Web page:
There is an old saying "An ounce of prevention is a pound of cure.". This is never more true than when it come to tropical cyclones and the damage they can cause. With some simple fore thought and planning, you can greatly reduce the risk of loss of your loved ones and important documents. The following are ways you can help protect your past, present, future, and peace of mind. This is your call to action!
After loved ones, people most regret losing valuables (such as jewelry), items from the families past (such as photos and mementos), and important papers to natural disasters. While most of the appliances and furniture can be replaced, it is the treasured keepsakes and important documentation most regret losing. These items include but are not limited to...
Depending upon your particular tropical cyclone hazard(s), you have several options you can do to minimize the risk of losing these items.
Storm surges undermine building foundations by constant agitation of the water piled high by the tropical cyclone. The end result can be a complete demolishing of homes and businesses. If the storm is bad enough you will be asked evacuate and head inland to safety.
In this case, you need to plan ahead for that possibility. For your valuables, have several large rubber storage containers available in which you place your photos and mementos so you can take them with you when you evacuate.
If you live well inland and storm surges and hurricane force winds will not be a problem, you could still be affected by flooding from very heavy rains. However, even in the most severe inland flood events, houses usually are not completely submerged. Simple precautionary steps now will help you save your memories.Begin with simply hanging pictures a little higher on the wall. This will help diminish the threat of losing them forever to floods. Do you have extra photos laying around that may not be displayed? If they are not on display, place them in plastic storage containers and store them in the attic.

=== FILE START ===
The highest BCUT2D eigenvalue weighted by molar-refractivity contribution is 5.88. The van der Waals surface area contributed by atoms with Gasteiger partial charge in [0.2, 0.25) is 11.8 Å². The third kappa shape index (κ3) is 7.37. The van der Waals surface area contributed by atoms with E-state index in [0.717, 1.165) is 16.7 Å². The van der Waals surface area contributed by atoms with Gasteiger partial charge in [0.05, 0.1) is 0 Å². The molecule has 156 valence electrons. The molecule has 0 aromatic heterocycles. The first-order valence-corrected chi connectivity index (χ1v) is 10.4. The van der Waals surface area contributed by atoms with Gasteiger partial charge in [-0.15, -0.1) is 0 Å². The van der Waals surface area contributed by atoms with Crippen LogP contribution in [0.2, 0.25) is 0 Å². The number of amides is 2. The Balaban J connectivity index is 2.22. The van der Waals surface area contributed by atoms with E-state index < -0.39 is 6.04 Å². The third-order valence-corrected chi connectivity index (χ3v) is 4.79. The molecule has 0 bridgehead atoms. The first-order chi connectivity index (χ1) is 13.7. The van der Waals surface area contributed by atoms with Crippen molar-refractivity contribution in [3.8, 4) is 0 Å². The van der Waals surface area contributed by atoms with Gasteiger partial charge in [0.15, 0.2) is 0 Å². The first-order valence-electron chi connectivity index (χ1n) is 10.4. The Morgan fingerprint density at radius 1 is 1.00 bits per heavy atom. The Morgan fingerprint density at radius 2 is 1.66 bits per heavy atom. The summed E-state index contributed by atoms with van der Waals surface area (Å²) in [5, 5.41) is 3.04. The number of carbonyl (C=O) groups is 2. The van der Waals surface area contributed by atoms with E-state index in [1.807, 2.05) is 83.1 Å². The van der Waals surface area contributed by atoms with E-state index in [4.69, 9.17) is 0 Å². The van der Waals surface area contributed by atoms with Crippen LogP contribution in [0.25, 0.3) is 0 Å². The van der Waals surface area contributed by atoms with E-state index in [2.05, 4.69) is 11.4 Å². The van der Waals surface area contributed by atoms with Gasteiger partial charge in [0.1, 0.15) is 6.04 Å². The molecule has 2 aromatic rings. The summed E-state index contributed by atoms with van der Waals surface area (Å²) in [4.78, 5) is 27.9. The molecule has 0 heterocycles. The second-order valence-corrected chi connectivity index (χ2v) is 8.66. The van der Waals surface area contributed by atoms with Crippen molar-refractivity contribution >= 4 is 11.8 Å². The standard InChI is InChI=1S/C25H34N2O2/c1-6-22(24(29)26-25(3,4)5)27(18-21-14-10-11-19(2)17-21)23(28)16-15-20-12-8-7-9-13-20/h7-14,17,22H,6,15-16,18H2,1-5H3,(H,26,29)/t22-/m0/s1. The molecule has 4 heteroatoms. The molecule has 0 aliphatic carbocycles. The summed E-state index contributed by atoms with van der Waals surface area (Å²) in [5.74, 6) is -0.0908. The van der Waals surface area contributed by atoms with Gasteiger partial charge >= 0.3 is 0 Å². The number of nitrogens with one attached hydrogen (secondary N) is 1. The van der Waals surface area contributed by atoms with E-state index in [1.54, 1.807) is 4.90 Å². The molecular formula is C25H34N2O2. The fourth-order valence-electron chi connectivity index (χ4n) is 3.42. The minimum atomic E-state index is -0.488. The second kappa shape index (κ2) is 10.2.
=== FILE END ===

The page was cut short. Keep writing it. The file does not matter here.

Have an extra, empty plastic storage container available to quickly gather jewelry, mementos, and other displayed photos and place the container in the attic should a flood emergency arrive.
If a flooding is occurring at your home, immediately shut off your electricity at the circuit breakers. This will prevent short circuiting electrical appliance such as refrigerators.
In many cases, with minor flooding, the refrigerator will just need to be cleaned and can be put back into use again. If the power was left on in a flood, the short circuit will make repairs very costly.
Also, if you normally keep valuable documents in a fire-proof safe, check to insure it is water-proof as well. A water-resistant safe might not prevent water from entering the safe should it become submerged in a flood.
Help protect your present dwelling by retrofitting your home. The most important precaution you can take to reduce damage to your home and property is to protect the areas where wind can enter.
According to recent wind technology research, it's important to strengthen the exterior of your house so wind and debris do not tear large openings in it. A great time to start securing, or retrofitting, your house is when you are making other improvements or constructing additions.
Remember: building codes reflect the lessons experts have learned from past catastrophes. Learn more how to minimize damage to your property by visiting the Insurance Institute for Business & Home Safety.
Help protect your present dwelling through flood insurance.
When you hear hurricane, think flooding, both from storm surge and from inland flooding. Learn your vulnerability to flooding by determining the elevation of your property. Evaluate your insurance coverage; as construction grows around areas, floodplains change.
Why flood insurance? Because damage from floods are not usually covered by homeowners policies. Flood insurance is affordable. The average flood insurance policy costs a little more than $300 a year for about $100,000 of coverage. In comparison, a disaster home loan can cost you more than $300 a month for $50,000 over 20 years.
You should know that usually you can get flood insurance, if available, by contacting your regular homeowners insurance agent. The Federal Emergency Management Agency (FEMA) and others recommend that everyone in special flood hazard areas buy flood insurance.
If you buy a home or refinance your home your mortgage lender or banker may require flood insurance. But, even if not required, it is a good investment especially in areas that flood frequently or where flood forces are likely to cause major damage.If you are in a flood area, consider what mitigation measure you can do in advance. For example, in highly flood-prone areas, keep materials on hand like sandbags, plywood, plastic sheeting, plastic garbage bags, lumber, shovels, work boots and gloves. Call your local emergency management agency to learn how to construct proper protective measures around your home.
There is usually a 30-day waiting period before the coverage goes into effect. Plan ahead so you're not caught without flood insurance when a flood from tropical cyclones threatens your home or business.